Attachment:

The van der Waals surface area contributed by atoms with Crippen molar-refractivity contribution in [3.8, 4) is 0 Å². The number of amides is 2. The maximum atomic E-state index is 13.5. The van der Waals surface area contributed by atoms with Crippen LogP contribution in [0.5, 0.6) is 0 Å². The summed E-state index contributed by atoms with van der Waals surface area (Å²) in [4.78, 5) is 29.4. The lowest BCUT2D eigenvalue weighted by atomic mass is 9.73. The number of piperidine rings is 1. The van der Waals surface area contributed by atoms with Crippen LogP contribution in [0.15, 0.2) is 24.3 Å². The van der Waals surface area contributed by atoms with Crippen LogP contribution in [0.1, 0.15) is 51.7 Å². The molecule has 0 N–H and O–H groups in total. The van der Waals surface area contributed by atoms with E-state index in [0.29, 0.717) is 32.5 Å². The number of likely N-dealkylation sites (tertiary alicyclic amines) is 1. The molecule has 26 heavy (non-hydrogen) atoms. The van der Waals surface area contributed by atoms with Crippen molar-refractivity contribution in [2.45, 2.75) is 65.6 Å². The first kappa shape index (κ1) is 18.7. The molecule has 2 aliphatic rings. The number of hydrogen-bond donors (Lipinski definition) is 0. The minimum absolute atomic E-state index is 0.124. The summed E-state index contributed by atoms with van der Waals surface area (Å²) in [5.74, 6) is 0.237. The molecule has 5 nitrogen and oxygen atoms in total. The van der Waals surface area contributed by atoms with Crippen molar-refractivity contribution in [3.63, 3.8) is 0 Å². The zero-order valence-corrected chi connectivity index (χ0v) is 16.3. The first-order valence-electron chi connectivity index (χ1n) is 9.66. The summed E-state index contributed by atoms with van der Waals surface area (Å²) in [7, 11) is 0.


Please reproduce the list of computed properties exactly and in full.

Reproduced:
The van der Waals surface area contributed by atoms with Crippen molar-refractivity contribution in [3.8, 4) is 0 Å². The number of amides is 2. The maximum atomic E-state index is 13.5. The van der Waals surface area contributed by atoms with Crippen LogP contribution in [0.5, 0.6) is 0 Å². The summed E-state index contributed by atoms with van der Waals surface area (Å²) in [4.78, 5) is 29.4. The lowest BCUT2D eigenvalue weighted by atomic mass is 9.73. The number of piperidine rings is 1. The van der Waals surface area contributed by atoms with Crippen LogP contribution in [0.15, 0.2) is 24.3 Å². The van der Waals surface area contributed by atoms with Crippen LogP contribution in [0.1, 0.15) is 51.7 Å². The molecule has 0 N–H and O–H groups in total. The van der Waals surface area contributed by atoms with E-state index in [0.29, 0.717) is 32.5 Å². The number of likely N-dealkylation sites (tertiary alicyclic amines) is 1. The molecule has 26 heavy (non-hydrogen) atoms. The van der Waals surface area contributed by atoms with Crippen molar-refractivity contribution in [2.45, 2.75) is 65.6 Å². The first kappa shape index (κ1) is 18.7. The molecule has 2 aliphatic rings. The number of hydrogen-bond donors (Lipinski definition) is 0. The minimum absolute atomic E-state index is 0.124. The summed E-state index contributed by atoms with van der Waals surface area (Å²) in [5.74, 6) is 0.237. The molecule has 5 nitrogen and oxygen atoms in total. The van der Waals surface area contributed by atoms with Crippen molar-refractivity contribution in [3.63, 3.8) is 0 Å². The zero-order valence-corrected chi connectivity index (χ0v) is 16.3. The first-order valence-electron chi connectivity index (χ1n) is 9.66. The summed E-state index contributed by atoms with van der Waals surface area (Å²) in [7, 11) is 0.